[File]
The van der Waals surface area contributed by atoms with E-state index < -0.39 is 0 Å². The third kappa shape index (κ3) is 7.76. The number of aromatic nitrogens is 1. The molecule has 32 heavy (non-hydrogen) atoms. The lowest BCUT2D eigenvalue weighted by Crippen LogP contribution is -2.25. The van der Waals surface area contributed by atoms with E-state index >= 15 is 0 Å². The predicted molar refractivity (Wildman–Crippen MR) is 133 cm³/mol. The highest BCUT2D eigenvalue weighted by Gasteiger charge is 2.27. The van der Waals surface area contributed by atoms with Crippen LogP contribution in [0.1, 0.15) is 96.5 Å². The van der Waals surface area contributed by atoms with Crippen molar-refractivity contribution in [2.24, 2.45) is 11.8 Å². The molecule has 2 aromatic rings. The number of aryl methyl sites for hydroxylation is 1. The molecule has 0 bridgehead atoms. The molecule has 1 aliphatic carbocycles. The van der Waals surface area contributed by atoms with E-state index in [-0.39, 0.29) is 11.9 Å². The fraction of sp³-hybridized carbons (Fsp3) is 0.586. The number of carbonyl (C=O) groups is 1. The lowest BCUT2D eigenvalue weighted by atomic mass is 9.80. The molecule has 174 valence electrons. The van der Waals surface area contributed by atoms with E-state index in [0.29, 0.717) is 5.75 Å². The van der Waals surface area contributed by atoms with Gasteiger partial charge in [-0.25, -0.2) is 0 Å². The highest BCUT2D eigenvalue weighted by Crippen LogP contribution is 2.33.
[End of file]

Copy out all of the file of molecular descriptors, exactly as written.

The van der Waals surface area contributed by atoms with E-state index < -0.39 is 0 Å². The third kappa shape index (κ3) is 7.76. The number of aromatic nitrogens is 1. The molecule has 32 heavy (non-hydrogen) atoms. The lowest BCUT2D eigenvalue weighted by Crippen LogP contribution is -2.25. The van der Waals surface area contributed by atoms with E-state index >= 15 is 0 Å². The predicted molar refractivity (Wildman–Crippen MR) is 133 cm³/mol. The highest BCUT2D eigenvalue weighted by Gasteiger charge is 2.27. The van der Waals surface area contributed by atoms with Crippen LogP contribution in [0.1, 0.15) is 96.5 Å². The van der Waals surface area contributed by atoms with Crippen molar-refractivity contribution in [2.24, 2.45) is 11.8 Å². The molecule has 2 aromatic rings. The number of aryl methyl sites for hydroxylation is 1. The molecule has 0 bridgehead atoms. The molecule has 1 aliphatic carbocycles. The van der Waals surface area contributed by atoms with E-state index in [-0.39, 0.29) is 11.9 Å². The fraction of sp³-hybridized carbons (Fsp3) is 0.586. The number of carbonyl (C=O) groups is 1. The lowest BCUT2D eigenvalue weighted by atomic mass is 9.80. The molecule has 174 valence electrons. The van der Waals surface area contributed by atoms with E-state index in [0.29, 0.717) is 5.75 Å². The van der Waals surface area contributed by atoms with Gasteiger partial charge in [-0.25, -0.2) is 0 Å². The highest BCUT2D eigenvalue weighted by Crippen LogP contribution is 2.33.